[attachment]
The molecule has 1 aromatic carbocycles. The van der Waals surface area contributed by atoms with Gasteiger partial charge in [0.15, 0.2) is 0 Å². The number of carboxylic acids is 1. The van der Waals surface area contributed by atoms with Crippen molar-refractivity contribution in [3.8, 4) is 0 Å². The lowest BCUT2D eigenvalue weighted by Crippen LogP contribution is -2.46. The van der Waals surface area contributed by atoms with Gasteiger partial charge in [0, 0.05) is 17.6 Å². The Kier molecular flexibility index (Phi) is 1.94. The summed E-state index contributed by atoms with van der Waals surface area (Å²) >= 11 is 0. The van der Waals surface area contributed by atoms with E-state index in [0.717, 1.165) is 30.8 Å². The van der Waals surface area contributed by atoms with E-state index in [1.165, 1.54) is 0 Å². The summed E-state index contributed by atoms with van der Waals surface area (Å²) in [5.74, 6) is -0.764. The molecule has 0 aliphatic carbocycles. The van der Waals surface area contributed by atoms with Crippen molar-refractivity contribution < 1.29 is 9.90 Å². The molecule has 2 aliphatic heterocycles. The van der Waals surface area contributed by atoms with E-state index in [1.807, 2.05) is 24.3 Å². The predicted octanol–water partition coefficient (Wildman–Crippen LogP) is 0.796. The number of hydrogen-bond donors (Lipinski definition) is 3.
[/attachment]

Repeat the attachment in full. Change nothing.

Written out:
The molecule has 1 aromatic carbocycles. The van der Waals surface area contributed by atoms with Gasteiger partial charge in [0.15, 0.2) is 0 Å². The number of carboxylic acids is 1. The van der Waals surface area contributed by atoms with Crippen molar-refractivity contribution in [3.8, 4) is 0 Å². The lowest BCUT2D eigenvalue weighted by Crippen LogP contribution is -2.46. The van der Waals surface area contributed by atoms with Gasteiger partial charge in [0, 0.05) is 17.6 Å². The Kier molecular flexibility index (Phi) is 1.94. The summed E-state index contributed by atoms with van der Waals surface area (Å²) >= 11 is 0. The van der Waals surface area contributed by atoms with E-state index in [0.717, 1.165) is 30.8 Å². The van der Waals surface area contributed by atoms with E-state index in [1.165, 1.54) is 0 Å². The summed E-state index contributed by atoms with van der Waals surface area (Å²) in [5.74, 6) is -0.764. The molecule has 0 aliphatic carbocycles. The van der Waals surface area contributed by atoms with Crippen molar-refractivity contribution < 1.29 is 9.90 Å². The molecule has 2 aliphatic heterocycles. The van der Waals surface area contributed by atoms with E-state index in [1.807, 2.05) is 24.3 Å². The predicted octanol–water partition coefficient (Wildman–Crippen LogP) is 0.796. The number of hydrogen-bond donors (Lipinski definition) is 3.